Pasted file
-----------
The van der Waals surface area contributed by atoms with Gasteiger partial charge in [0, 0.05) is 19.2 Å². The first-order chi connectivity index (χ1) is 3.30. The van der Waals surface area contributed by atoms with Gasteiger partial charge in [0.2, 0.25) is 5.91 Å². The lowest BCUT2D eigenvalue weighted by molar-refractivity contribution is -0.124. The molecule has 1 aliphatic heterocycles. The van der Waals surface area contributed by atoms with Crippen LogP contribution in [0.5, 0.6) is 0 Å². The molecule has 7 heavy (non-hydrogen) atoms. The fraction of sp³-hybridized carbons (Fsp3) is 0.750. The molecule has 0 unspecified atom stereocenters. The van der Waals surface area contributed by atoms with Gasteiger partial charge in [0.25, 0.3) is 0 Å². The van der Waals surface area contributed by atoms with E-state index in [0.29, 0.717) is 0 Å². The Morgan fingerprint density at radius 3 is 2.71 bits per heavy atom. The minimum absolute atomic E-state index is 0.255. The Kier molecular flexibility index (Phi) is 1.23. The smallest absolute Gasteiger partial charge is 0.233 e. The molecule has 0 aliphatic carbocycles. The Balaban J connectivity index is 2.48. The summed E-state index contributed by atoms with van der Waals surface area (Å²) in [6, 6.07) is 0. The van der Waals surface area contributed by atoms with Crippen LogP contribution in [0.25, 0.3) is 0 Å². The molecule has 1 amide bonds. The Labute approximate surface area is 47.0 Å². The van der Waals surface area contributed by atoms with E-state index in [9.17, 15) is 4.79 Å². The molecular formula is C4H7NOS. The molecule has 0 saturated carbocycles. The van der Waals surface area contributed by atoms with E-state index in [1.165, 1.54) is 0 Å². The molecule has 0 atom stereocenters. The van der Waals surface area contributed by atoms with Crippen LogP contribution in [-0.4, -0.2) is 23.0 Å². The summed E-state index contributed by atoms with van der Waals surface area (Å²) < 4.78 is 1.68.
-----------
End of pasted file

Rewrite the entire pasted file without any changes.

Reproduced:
The van der Waals surface area contributed by atoms with Gasteiger partial charge in [0, 0.05) is 19.2 Å². The first-order chi connectivity index (χ1) is 3.30. The van der Waals surface area contributed by atoms with Gasteiger partial charge in [0.2, 0.25) is 5.91 Å². The lowest BCUT2D eigenvalue weighted by molar-refractivity contribution is -0.124. The molecule has 1 aliphatic heterocycles. The van der Waals surface area contributed by atoms with Crippen LogP contribution in [0.5, 0.6) is 0 Å². The molecule has 7 heavy (non-hydrogen) atoms. The fraction of sp³-hybridized carbons (Fsp3) is 0.750. The molecule has 0 unspecified atom stereocenters. The van der Waals surface area contributed by atoms with Gasteiger partial charge in [0.25, 0.3) is 0 Å². The van der Waals surface area contributed by atoms with E-state index in [0.29, 0.717) is 0 Å². The Morgan fingerprint density at radius 3 is 2.71 bits per heavy atom. The minimum absolute atomic E-state index is 0.255. The Kier molecular flexibility index (Phi) is 1.23. The smallest absolute Gasteiger partial charge is 0.233 e. The molecule has 0 aliphatic carbocycles. The Balaban J connectivity index is 2.48. The summed E-state index contributed by atoms with van der Waals surface area (Å²) in [6, 6.07) is 0. The van der Waals surface area contributed by atoms with Crippen LogP contribution in [0.25, 0.3) is 0 Å². The molecule has 1 amide bonds. The Labute approximate surface area is 47.0 Å². The van der Waals surface area contributed by atoms with E-state index in [9.17, 15) is 4.79 Å². The molecular formula is C4H7NOS. The molecule has 0 saturated carbocycles. The van der Waals surface area contributed by atoms with E-state index in [1.165, 1.54) is 0 Å². The molecule has 0 atom stereocenters. The van der Waals surface area contributed by atoms with Crippen LogP contribution in [-0.4, -0.2) is 23.0 Å². The summed E-state index contributed by atoms with van der Waals surface area (Å²) < 4.78 is 1.68.